‘Godzilla Minus One’ Review: A Kaiju Feature as Emotionally Involving as It Is Scary

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By Joshephira Honey

Let’s face it, Godzilla was never much of a looker.

But 70 years and dozens of films later, Japan’s favorite kaiju is roaring louder than ever in his latest big-screen incarnation, which may be one of the best Godzilla films ever. Arriving seven years after Shin Godzilla, the Japanese-made Godzilla Minus One puts the American efforts of recent years to shame (I’m looking at you, 1998’s Godzilla) with its combination of spectacular monster movie thrills and genuine emotion. This may be the only Godzilla movie that will make you feel verklempt by the time it concludes.

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Godzilla Minus One

The Bottom Line A roaring comeback.

Release date: Friday, Dec. 1
Cast: Ryunosuke Kamiki, Minami Hamabe, Yuki Yamada, Munetaka Aoki, Hidetaka Yoshioka, Sakura Ando
Director-screenwriter: Takashi Yamazaki
Rated PG-13, 2 hours 5 minutes

Written and directed by Takashi Yamazaki, who’s also credited with the visual effects, the film essentially serves as a reboot. The story begins in the final days of World War II, when kamikaze pilot Koichi (Ryunokuke Kamiki, terrific) makes the decision not to die for his country but rather to feign engine trouble and land on an island military base. Unfortunately, he chose the wrong moment, since not long after he arrives Godzilla shows up and lays waste to everyone there, the only survivors being Koichi and a mechanic (Munetaka Aoki).

Months later, Koichi returns to Tokyo only to discover that his parents were killed and their home is in ruins. He befriends a young woman, Noriko (Minami Hamabe), who has taken in an orphaned infant girl, and the three form a makeshift family, with a friendly neighbor (Sakura Ando of Monster and Shoplifters) providing moral and babysitting support. Despite the happiness of his new relationships, Koichi is tormented by guilt, both for abandoning his kamikaze mission and surviving the massacre on the island.

Meanwhile, thanks to the U.S. military’s nuclear test at Bikini Atoll, Godzilla proves stronger and more indestructible than ever, with the ability to project deadly heat beams added to his already formidable giant lizard arsenal. He soon invades the mainland, laying waste to Tokyo’s Ginza district and, in the process, seemingly killing Noriko, leaving the little girl without a mother yet again. Koichi becomes determined to help get rid of Godzilla once and for all, providing his aviation skills to a team of scientists who come up with the idea of surrounding the creature with a bubble membrane and sinking it to the bottom of the sea (it sounds perfectly credible when they describe it).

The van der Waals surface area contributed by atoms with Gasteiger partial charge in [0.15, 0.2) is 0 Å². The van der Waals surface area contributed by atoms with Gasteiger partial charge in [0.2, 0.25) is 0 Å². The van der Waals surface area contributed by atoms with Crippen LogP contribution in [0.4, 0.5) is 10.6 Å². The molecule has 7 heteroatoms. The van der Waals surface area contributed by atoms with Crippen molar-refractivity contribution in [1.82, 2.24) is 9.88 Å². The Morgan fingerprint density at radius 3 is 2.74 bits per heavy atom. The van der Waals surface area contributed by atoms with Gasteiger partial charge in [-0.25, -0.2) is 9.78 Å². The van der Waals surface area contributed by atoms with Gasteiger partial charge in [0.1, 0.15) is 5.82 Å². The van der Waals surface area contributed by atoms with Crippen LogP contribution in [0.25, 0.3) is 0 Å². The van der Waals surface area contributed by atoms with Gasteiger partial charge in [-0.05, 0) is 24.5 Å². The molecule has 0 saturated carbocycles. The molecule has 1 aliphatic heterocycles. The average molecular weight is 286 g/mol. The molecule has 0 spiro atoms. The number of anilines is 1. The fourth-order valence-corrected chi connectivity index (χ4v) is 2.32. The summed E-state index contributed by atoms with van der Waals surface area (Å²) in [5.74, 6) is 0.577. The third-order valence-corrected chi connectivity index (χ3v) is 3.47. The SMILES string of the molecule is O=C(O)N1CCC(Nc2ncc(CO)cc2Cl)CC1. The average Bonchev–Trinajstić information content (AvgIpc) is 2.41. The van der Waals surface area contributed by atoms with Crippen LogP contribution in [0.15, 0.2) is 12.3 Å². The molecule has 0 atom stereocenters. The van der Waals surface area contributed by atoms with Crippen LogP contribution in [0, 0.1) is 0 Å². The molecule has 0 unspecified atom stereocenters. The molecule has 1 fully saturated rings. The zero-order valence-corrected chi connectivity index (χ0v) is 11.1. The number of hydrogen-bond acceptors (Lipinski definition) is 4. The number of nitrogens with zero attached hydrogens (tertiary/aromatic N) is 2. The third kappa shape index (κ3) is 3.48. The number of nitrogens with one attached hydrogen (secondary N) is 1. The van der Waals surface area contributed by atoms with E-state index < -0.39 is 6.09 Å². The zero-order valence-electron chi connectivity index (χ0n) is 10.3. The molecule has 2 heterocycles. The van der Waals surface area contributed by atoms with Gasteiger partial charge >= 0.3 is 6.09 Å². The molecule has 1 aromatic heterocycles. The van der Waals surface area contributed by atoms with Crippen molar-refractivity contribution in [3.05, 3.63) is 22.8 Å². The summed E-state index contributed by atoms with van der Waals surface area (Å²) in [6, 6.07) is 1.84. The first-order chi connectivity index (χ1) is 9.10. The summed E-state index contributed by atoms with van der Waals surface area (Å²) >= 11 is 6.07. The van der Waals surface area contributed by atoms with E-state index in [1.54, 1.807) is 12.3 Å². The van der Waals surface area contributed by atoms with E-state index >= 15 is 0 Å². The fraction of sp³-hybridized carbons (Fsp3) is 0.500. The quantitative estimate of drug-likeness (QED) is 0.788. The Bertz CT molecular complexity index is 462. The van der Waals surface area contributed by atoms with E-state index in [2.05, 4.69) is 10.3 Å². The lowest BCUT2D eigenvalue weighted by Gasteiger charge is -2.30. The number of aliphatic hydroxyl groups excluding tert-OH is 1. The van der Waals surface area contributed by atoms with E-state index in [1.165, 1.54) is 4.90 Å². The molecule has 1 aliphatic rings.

Godzilla has long been seen as a symbolic representation of the nuclear devastation that Japan suffered, and that theme is evident here as well. But Godzilla Minus One adds a more personal dimension in the form of Koichi’s lingering trauma, since the only way he thinks he’ll be able to expiate his guilt is by destroying the monster. To that end, he’s even willing to engage in the sort of suicide mission from which he previously bailed.

In addition to the human drama that distinguishes this effort, there’s no shortage of spectacular set pieces, including a thrilling sequence in which Godzilla chases a boat with the determined ferocity of the shark from Jaws. Despite a reported budget of a mere $15 million, the scenes in which Godzilla goes on the rampage are superbly executed, making one think that the major Hollywood studios, which think nothing of spending ten times that amount for similar efforts, should immediately head to Japan and take some lessons.

The dialogue, at least as translated, doesn’t prove elegant, with lines like “Godzilla looks really ticked off!” being a typical example. But there are also clever touches throughout, such as Godzilla’s impending arrivals being signaled by masses of dead fish rising to the surface. And writer-director Yamazaki has fully succeeded in delivering a Godzilla movie that’s as emotionally involving as it is genuinely scary, which is something I never thought I’d write. With this kind of tender loving care, Godzilla may be rampaging through Tokyo for yet another 70 years.


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